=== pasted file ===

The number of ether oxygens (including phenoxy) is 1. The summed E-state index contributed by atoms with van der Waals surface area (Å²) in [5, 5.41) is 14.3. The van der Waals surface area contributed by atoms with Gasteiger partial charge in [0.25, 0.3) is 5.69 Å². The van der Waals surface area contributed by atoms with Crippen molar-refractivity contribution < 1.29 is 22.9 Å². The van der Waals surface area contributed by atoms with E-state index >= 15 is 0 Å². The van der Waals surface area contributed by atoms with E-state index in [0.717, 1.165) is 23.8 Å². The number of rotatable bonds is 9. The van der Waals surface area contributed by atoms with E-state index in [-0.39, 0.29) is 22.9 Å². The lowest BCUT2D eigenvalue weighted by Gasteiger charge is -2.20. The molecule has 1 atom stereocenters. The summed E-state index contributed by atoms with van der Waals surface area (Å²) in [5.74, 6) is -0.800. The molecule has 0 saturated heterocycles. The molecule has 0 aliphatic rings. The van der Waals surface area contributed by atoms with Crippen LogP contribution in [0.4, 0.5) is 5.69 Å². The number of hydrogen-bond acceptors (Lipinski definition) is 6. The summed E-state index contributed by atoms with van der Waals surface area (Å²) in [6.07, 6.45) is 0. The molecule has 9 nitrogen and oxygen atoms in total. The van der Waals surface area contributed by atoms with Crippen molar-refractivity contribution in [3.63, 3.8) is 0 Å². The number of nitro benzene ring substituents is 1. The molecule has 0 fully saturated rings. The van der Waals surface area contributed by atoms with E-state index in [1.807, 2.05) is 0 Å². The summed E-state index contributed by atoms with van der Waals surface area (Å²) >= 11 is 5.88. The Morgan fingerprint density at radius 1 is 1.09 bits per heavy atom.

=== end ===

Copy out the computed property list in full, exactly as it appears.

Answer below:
The number of ether oxygens (including phenoxy) is 1. The summed E-state index contributed by atoms with van der Waals surface area (Å²) in [5, 5.41) is 14.3. The van der Waals surface area contributed by atoms with Gasteiger partial charge in [0.25, 0.3) is 5.69 Å². The van der Waals surface area contributed by atoms with Crippen molar-refractivity contribution < 1.29 is 22.9 Å². The van der Waals surface area contributed by atoms with E-state index >= 15 is 0 Å². The van der Waals surface area contributed by atoms with E-state index in [0.717, 1.165) is 23.8 Å². The number of rotatable bonds is 9. The van der Waals surface area contributed by atoms with E-state index in [-0.39, 0.29) is 22.9 Å². The lowest BCUT2D eigenvalue weighted by Gasteiger charge is -2.20. The molecule has 1 atom stereocenters. The summed E-state index contributed by atoms with van der Waals surface area (Å²) in [5.74, 6) is -0.800. The molecule has 0 saturated heterocycles. The molecule has 0 aliphatic rings. The van der Waals surface area contributed by atoms with Crippen LogP contribution in [0.4, 0.5) is 5.69 Å². The number of hydrogen-bond acceptors (Lipinski definition) is 6. The summed E-state index contributed by atoms with van der Waals surface area (Å²) in [6.07, 6.45) is 0. The molecule has 9 nitrogen and oxygen atoms in total. The van der Waals surface area contributed by atoms with Crippen molar-refractivity contribution in [3.63, 3.8) is 0 Å². The number of nitro benzene ring substituents is 1. The molecule has 0 fully saturated rings. The van der Waals surface area contributed by atoms with E-state index in [1.807, 2.05) is 0 Å². The summed E-state index contributed by atoms with van der Waals surface area (Å²) >= 11 is 5.88. The Morgan fingerprint density at radius 1 is 1.09 bits per heavy atom.